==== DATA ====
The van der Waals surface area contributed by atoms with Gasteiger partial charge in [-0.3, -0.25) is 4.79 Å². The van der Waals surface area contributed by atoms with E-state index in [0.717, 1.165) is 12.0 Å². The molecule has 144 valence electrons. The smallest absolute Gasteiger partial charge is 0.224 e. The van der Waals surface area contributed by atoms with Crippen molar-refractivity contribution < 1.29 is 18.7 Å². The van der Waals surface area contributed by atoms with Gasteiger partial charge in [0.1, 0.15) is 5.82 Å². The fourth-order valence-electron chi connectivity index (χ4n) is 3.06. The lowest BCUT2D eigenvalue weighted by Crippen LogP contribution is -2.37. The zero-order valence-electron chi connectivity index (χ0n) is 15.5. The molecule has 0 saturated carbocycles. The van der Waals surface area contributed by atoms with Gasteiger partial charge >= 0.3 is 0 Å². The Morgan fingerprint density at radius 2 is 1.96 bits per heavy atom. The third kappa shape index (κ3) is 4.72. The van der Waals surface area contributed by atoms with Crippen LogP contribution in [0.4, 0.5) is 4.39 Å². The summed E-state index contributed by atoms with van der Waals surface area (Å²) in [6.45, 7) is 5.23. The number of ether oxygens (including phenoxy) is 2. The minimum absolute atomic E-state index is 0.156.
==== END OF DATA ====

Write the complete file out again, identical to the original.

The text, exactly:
The van der Waals surface area contributed by atoms with Gasteiger partial charge in [-0.3, -0.25) is 4.79 Å². The van der Waals surface area contributed by atoms with E-state index in [0.717, 1.165) is 12.0 Å². The molecule has 144 valence electrons. The smallest absolute Gasteiger partial charge is 0.224 e. The van der Waals surface area contributed by atoms with Crippen molar-refractivity contribution < 1.29 is 18.7 Å². The van der Waals surface area contributed by atoms with Gasteiger partial charge in [0.1, 0.15) is 5.82 Å². The fourth-order valence-electron chi connectivity index (χ4n) is 3.06. The lowest BCUT2D eigenvalue weighted by Crippen LogP contribution is -2.37. The zero-order valence-electron chi connectivity index (χ0n) is 15.5. The molecule has 0 saturated carbocycles. The van der Waals surface area contributed by atoms with Gasteiger partial charge >= 0.3 is 0 Å². The Morgan fingerprint density at radius 2 is 1.96 bits per heavy atom. The third kappa shape index (κ3) is 4.72. The van der Waals surface area contributed by atoms with Crippen LogP contribution in [0.4, 0.5) is 4.39 Å². The summed E-state index contributed by atoms with van der Waals surface area (Å²) in [6.45, 7) is 5.23. The number of ether oxygens (including phenoxy) is 2. The minimum absolute atomic E-state index is 0.156.